Monday, August 7, 2023



"Lagerstroemia, commonly known as crape myrtle (also spelled crepe myrtle or crêpe myrtle), is a genus of around 50 species of deciduous and evergreen trees and shrubs native to the Indian subcontinent, southeast Asia, northern Australia, and other parts of Oceania, cultivated in warmer climates around the world. It is a member of the family Lythraceae, which is also known as the loosestrife family. The genus is named after Swedish merchant Magnus von Lagerström, a director of the Swedish East India Company, who supplied Carl Linnaeus with plants he collected. These flowering trees are beautifully colored and are often planted both privately and commercially as ornamentals." -- Wikipedia

Sunday, August 6, 2023

Favorite Garden


Welcome again to one of my favorite Colonial Williamsburg gardens. As often is the case here during the growing season, there are a few surprises to go along with my old friends.

In this case, the surprise came in the form of these "bunching" peppers.

Saturday, August 5, 2023



Guardians of the past and future (!) at the now relocated Bray School of Colonial Williamsburg

Friday, August 4, 2023



Just a last couple of shots of the Yorktown waterfront showing the Coleman Bridge above and the statues representing an imagined conversation between Gen. George Washington, Adm. Francois Joseph Paul, the Marquis de Lafayette, and Comte de Grasse.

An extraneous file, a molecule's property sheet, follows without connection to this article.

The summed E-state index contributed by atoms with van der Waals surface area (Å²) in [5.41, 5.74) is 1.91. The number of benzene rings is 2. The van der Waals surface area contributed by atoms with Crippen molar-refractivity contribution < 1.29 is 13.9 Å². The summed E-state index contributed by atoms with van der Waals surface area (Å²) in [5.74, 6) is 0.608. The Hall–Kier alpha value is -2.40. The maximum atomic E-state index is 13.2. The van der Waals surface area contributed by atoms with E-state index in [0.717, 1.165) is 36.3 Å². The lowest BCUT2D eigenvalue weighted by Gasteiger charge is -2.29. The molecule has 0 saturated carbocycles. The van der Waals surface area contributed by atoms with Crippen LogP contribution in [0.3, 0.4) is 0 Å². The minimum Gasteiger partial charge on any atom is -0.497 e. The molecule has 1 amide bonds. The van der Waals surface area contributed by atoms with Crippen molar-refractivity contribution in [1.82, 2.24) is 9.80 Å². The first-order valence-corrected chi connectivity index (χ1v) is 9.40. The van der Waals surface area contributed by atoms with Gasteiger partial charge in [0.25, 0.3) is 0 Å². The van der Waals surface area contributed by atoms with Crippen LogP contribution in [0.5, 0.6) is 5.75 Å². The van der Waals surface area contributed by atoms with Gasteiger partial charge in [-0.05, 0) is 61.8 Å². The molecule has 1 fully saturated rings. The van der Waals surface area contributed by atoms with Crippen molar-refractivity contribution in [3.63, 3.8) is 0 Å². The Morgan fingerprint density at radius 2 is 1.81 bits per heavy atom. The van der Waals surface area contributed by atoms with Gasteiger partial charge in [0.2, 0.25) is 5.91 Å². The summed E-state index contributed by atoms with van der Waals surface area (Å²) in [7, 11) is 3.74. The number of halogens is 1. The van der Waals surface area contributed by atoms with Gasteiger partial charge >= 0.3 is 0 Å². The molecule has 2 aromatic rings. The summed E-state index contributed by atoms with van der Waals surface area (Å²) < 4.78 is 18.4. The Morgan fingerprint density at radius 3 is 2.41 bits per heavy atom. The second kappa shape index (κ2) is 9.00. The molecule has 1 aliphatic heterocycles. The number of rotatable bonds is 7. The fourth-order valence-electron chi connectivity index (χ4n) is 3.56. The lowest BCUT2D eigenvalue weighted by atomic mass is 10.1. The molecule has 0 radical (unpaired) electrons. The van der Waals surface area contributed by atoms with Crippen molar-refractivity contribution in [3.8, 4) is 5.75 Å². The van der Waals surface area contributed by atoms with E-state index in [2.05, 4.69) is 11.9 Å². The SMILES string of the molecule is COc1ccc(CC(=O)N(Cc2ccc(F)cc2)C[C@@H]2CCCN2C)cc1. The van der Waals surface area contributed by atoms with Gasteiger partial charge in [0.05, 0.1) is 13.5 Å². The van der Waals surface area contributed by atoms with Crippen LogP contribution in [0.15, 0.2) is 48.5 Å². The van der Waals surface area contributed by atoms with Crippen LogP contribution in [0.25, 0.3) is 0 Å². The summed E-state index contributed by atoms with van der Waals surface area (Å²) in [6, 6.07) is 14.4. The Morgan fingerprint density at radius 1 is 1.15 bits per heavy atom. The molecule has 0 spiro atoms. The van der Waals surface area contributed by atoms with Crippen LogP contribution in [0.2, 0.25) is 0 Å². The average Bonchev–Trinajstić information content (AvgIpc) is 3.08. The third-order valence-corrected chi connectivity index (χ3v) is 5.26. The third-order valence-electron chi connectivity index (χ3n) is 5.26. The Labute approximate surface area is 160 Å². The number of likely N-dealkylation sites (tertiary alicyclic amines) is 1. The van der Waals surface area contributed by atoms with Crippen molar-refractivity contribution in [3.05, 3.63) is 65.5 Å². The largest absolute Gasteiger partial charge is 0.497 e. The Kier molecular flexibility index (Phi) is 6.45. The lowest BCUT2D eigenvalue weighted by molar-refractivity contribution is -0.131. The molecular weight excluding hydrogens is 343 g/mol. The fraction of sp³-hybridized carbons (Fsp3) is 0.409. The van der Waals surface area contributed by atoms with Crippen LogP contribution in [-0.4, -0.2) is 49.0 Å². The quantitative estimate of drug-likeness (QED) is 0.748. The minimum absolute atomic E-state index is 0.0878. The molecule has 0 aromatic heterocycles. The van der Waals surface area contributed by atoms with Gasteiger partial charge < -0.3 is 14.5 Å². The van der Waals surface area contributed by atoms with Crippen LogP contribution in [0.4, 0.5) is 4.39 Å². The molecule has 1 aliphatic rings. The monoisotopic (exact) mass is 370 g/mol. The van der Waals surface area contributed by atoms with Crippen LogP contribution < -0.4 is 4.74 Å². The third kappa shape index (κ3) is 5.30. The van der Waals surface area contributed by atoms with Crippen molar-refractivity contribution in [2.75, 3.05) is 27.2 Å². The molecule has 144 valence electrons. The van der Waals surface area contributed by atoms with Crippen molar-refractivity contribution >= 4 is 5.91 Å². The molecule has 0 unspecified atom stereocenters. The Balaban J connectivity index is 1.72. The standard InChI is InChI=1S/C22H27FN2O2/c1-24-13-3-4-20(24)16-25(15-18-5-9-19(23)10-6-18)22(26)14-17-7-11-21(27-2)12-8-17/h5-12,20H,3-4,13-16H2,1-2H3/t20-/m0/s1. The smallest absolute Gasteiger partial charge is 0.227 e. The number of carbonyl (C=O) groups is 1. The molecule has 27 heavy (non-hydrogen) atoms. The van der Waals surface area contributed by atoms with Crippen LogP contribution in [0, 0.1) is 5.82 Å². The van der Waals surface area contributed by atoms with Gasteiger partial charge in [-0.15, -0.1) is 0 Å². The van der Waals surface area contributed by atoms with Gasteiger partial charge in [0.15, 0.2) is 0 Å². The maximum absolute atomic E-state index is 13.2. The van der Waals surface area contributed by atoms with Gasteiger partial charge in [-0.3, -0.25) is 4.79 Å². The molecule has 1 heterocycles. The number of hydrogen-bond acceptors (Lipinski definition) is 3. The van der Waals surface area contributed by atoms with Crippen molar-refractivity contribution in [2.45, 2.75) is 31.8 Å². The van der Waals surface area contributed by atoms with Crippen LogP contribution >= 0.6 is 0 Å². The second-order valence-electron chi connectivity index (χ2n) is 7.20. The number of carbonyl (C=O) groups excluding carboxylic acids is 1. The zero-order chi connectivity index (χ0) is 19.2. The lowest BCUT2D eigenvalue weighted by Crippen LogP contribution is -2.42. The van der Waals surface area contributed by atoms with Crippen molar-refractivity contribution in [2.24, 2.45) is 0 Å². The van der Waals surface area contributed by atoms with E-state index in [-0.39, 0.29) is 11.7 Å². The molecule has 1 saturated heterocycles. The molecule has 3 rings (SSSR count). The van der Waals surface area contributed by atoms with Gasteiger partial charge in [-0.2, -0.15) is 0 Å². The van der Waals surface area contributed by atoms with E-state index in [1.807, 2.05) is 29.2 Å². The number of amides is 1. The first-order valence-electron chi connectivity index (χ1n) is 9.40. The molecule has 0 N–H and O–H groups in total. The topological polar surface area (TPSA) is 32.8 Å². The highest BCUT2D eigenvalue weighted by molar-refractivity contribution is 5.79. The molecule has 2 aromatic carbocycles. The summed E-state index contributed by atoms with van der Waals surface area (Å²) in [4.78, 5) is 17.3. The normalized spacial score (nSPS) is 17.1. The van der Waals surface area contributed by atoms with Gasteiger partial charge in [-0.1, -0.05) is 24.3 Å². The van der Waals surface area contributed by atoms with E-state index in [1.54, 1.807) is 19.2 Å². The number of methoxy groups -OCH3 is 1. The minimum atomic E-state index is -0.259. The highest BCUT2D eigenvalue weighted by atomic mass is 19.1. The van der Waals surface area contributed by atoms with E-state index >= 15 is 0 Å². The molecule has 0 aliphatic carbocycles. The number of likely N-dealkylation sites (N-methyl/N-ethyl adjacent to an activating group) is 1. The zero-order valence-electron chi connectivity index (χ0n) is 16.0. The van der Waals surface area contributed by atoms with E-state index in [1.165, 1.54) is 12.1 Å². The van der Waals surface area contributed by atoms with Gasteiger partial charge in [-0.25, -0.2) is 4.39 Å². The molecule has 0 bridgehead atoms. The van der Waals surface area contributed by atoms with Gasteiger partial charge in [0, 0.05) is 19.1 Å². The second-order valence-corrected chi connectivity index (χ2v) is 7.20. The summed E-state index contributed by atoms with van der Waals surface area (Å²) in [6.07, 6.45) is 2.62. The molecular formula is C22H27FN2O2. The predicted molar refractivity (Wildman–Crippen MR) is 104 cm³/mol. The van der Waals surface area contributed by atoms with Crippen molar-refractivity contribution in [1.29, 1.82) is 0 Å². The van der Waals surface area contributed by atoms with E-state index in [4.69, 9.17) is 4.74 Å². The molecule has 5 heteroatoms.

Thursday, August 3, 2023



Tied up very near to the Schooner Virginia was this much smaller sailboat. In contrast to the Virginia, I noticed the bowsprit.

Wednesday, August 2, 2023



I finally took leave of the Schooner Virginia after these last two profile shots. Quite appropriately, I just finished reading David Grann's excellent new book entitled The Wager last night--fuels the imagination while also offering a stark reminder of what life aboard these ships was really like during the age of sail.

Tuesday, August 1, 2023



"A belaying pin is a solid metal or wooden device used on traditionally rigged sailing vessels to secure lines of running rigging. Largely replaced on most modern vessels by cleats, they are still used, particularly on square rigged ships.

A belaying pin is composed of a round handle and cylindrical shaft. The shaft is inserted into a hole in various strategically located wooden pinrails (lining the inside of the bulwarks, surrounding the base of masts, or free-standing, called fife rails) up to the base of the handle. A line is then led under and behind the base of the pin then round the top till at least four turns are complete.” — Wikipedia